Actually my title and featured image went a little off track. This is not about one powerful CSS feature… it’s all of them.

Now I know that most people run shrieking at the sight of HTML, and me talking about CSS just ends up sounding like this.

And I am far from being a CSS judo master, but I use it almost daily, and usually I end up looking up something and add it to my sack of tricks. There is a lot you can learn just by playing.

Your friend here is the web browser inspector – if you do not know how to pry this open, look for some instructions on how to do so in your preferred browser.

The cool thing is you can experiment with changing CSS settings, add new ones, heck even change the HTML content. In the old days, we would make some changes, upload to a server, reload, cry, rinse, repeat. In working on new themes, sites, I spend a lot of time poking around the inspector.

This comes in to play even more now that WordPress has added a Custom CSS pane to the Customizer, which means you can add stuff to override what’s in your theme, just by putting some CSS in a box.

One of the most useful things you can do is hide stuff, let’s say there is some piece of a footer, or a button you don’t want to see, all you need to do is (a) use the web inspector to find the container for the thing, hopefully it has a #id or a unique way to select it, and then, try things like:

Once it works in the inspector, then jump over to your WordPress site, pop open that Additional CSS pane in the Customizer, paste it in to try it out. The beauty of the Customizer is that you can see the changes in real time, but better– nothing is done on your site until you save the changes. So you can experiment here too.

Being able to do this imbues you with heroic powers AND YOU DO NOT HAVE TO TOUCH CODE (some will argue that CSS is code, well I say pffffffffft).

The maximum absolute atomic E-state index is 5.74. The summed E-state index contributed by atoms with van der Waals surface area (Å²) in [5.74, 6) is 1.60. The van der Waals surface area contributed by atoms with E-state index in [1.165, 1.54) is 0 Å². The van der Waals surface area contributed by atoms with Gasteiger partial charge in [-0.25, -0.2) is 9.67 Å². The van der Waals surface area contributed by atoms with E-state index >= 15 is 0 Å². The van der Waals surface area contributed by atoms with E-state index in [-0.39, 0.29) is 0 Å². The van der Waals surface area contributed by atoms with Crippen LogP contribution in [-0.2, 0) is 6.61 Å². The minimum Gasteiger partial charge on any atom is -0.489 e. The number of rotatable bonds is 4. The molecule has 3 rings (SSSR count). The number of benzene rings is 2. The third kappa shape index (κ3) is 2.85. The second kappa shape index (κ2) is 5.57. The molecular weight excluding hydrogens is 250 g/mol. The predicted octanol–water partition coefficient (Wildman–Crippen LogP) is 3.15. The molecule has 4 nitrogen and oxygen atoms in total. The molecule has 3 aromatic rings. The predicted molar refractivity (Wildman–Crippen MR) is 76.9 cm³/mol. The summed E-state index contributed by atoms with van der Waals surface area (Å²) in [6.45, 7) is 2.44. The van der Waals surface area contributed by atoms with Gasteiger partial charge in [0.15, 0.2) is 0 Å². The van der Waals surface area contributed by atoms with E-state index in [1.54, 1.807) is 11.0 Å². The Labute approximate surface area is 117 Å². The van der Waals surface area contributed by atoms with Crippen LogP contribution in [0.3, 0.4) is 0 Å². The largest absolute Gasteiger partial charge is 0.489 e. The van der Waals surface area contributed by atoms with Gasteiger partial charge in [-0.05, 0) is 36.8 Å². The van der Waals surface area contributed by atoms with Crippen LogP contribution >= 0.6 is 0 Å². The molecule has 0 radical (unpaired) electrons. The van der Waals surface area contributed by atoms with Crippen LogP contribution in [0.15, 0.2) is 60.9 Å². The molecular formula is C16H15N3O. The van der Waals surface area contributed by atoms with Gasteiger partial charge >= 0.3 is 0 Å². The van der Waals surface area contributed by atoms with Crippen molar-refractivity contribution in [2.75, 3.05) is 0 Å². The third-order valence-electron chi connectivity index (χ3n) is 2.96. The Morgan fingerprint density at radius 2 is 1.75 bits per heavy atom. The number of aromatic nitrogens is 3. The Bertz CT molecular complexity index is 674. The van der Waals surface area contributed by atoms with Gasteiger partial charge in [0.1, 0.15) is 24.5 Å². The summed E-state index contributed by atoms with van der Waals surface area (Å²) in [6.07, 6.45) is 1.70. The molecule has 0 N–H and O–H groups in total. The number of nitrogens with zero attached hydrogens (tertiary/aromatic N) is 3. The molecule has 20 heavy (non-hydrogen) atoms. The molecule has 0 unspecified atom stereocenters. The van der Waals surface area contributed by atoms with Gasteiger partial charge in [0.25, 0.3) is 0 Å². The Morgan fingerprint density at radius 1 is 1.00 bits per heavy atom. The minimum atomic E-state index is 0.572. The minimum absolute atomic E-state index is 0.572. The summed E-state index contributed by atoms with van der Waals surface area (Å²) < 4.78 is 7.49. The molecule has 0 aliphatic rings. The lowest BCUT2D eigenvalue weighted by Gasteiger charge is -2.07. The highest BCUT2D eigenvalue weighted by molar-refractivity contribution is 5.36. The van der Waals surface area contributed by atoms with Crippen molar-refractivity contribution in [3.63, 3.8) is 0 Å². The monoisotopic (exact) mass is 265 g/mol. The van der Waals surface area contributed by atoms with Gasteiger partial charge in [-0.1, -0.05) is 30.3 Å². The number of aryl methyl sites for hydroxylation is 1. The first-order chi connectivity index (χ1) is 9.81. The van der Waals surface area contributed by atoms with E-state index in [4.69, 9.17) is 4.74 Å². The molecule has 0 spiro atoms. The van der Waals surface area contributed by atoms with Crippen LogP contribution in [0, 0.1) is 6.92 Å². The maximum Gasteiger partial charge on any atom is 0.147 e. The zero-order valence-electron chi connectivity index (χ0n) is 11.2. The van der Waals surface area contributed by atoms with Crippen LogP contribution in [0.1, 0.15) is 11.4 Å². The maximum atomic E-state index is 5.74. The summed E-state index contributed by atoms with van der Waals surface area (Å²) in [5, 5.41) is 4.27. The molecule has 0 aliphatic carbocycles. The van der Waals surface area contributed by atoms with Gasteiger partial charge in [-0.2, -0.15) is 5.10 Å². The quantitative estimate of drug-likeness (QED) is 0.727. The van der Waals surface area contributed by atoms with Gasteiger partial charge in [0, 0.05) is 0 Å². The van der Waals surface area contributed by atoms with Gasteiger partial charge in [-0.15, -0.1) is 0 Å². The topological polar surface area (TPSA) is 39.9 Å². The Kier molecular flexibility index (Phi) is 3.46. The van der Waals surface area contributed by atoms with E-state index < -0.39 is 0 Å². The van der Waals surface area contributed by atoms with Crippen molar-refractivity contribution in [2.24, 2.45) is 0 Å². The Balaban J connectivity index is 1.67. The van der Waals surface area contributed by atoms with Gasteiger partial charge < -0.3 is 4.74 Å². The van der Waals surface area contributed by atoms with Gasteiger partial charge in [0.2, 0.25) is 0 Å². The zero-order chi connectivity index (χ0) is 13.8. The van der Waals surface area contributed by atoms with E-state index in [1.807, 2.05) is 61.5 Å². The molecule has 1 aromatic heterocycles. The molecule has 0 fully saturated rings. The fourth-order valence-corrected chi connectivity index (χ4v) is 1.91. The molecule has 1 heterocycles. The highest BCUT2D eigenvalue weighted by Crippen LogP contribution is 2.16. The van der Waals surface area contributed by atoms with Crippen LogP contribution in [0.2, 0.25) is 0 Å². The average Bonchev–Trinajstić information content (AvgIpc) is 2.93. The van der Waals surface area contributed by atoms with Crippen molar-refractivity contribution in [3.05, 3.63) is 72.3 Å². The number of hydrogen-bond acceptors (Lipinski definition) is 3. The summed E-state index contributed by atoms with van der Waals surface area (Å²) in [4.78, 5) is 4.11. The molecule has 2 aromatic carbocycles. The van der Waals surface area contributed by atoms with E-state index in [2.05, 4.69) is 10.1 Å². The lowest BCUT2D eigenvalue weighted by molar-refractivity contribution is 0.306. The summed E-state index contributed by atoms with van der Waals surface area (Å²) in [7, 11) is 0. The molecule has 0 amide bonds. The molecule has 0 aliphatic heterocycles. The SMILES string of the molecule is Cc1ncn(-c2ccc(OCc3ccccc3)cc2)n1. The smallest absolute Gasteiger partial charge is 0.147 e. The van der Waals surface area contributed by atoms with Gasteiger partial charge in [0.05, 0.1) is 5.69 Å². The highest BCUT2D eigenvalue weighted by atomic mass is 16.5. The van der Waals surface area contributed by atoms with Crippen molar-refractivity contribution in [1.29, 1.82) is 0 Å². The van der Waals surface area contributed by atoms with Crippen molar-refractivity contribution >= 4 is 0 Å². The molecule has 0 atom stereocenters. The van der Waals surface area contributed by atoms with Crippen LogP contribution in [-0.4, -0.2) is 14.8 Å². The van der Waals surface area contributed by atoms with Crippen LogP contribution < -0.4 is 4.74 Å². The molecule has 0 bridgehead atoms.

Here is a simple one. I’ve been making a lot of use of the lovely simple Hamilton theme by Anders Noren.

As a hub for a series of other sites for my November Fellowship Down Under, I created a Hamilton powered theme for the multisite top of the heap at

Yeah, that’s my silly mug (from 2007) in the background, I did that in the Customizer using the Background image pane. But on interior pages, it was hard to read:

I open the browser inspector and find where the CSS is defined for the main body selector:

The body selector has a whole whacksock of class selectors – it’s the .custom-background one that does the background image. I have an idea, so I copy all that CSS.

The idea is also noting that it also applies the home selector only on the home page. Now I can take advantage of that via my own CSS incantation.

I return to the Customizer, and remove the setting for Background Image, removing it. Poof. I disappear.

Then I open the Additional CSS pane, and insert:

Now I am back on the scene:

While still in the customizer, I can link to an interior post, and SHAZAM! There is no background image.

I have made a specific selector with body.home that comes into play only for the body on the home page. You might notice I also added another selector to make the title text on all pages stand out a little more:

This came from inspecting the element, and noting it was set in the default theme to be 400; I experimented with higher values.

This is the tiniest tiny example, but a modest command of CSS, and then, searching on the rest, can help you wear that Ring of #div.Power.

Featured Image: I used some Photoshop trickery to add some new script to Day 175…One Ring flickr photo by bandita shared under a Creative Commons (BY-SA) license

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An early 90s builder of the web and blogging Alan Levine barks at on web storytelling (#ds106 #4life), photography, bending WordPress, and serendipity in the infinite internet river. He thinks it's weird to write about himself in the third person. And he is 100% into the Fediverse (or tells himself so)

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